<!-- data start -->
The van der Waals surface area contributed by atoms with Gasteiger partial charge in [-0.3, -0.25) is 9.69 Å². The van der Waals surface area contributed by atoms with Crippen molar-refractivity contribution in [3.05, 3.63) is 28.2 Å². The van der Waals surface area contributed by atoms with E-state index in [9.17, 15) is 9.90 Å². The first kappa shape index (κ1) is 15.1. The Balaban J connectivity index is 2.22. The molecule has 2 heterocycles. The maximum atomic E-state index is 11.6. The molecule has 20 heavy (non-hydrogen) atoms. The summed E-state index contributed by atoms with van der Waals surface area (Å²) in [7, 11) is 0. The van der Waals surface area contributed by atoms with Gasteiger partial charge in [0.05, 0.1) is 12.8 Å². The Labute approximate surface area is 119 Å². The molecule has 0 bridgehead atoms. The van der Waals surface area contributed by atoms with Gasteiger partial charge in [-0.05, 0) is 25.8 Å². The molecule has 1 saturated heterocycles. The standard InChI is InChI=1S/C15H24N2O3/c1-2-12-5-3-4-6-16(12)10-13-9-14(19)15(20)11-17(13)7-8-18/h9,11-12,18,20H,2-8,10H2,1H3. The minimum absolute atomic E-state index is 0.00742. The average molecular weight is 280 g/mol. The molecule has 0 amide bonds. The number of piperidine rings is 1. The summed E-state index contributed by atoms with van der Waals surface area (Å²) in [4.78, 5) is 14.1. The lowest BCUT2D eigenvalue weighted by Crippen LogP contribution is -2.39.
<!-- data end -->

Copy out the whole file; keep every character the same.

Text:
The van der Waals surface area contributed by atoms with Gasteiger partial charge in [-0.3, -0.25) is 9.69 Å². The van der Waals surface area contributed by atoms with Crippen molar-refractivity contribution in [3.05, 3.63) is 28.2 Å². The van der Waals surface area contributed by atoms with E-state index in [9.17, 15) is 9.90 Å². The first kappa shape index (κ1) is 15.1. The Balaban J connectivity index is 2.22. The molecule has 2 heterocycles. The maximum atomic E-state index is 11.6. The molecule has 20 heavy (non-hydrogen) atoms. The summed E-state index contributed by atoms with van der Waals surface area (Å²) in [7, 11) is 0. The van der Waals surface area contributed by atoms with Gasteiger partial charge in [0.05, 0.1) is 12.8 Å². The Labute approximate surface area is 119 Å². The molecule has 0 bridgehead atoms. The van der Waals surface area contributed by atoms with Gasteiger partial charge in [-0.05, 0) is 25.8 Å². The molecule has 1 saturated heterocycles. The standard InChI is InChI=1S/C15H24N2O3/c1-2-12-5-3-4-6-16(12)10-13-9-14(19)15(20)11-17(13)7-8-18/h9,11-12,18,20H,2-8,10H2,1H3. The minimum absolute atomic E-state index is 0.00742. The average molecular weight is 280 g/mol. The molecule has 0 amide bonds. The number of piperidine rings is 1. The summed E-state index contributed by atoms with van der Waals surface area (Å²) in [4.78, 5) is 14.1. The lowest BCUT2D eigenvalue weighted by Crippen LogP contribution is -2.39.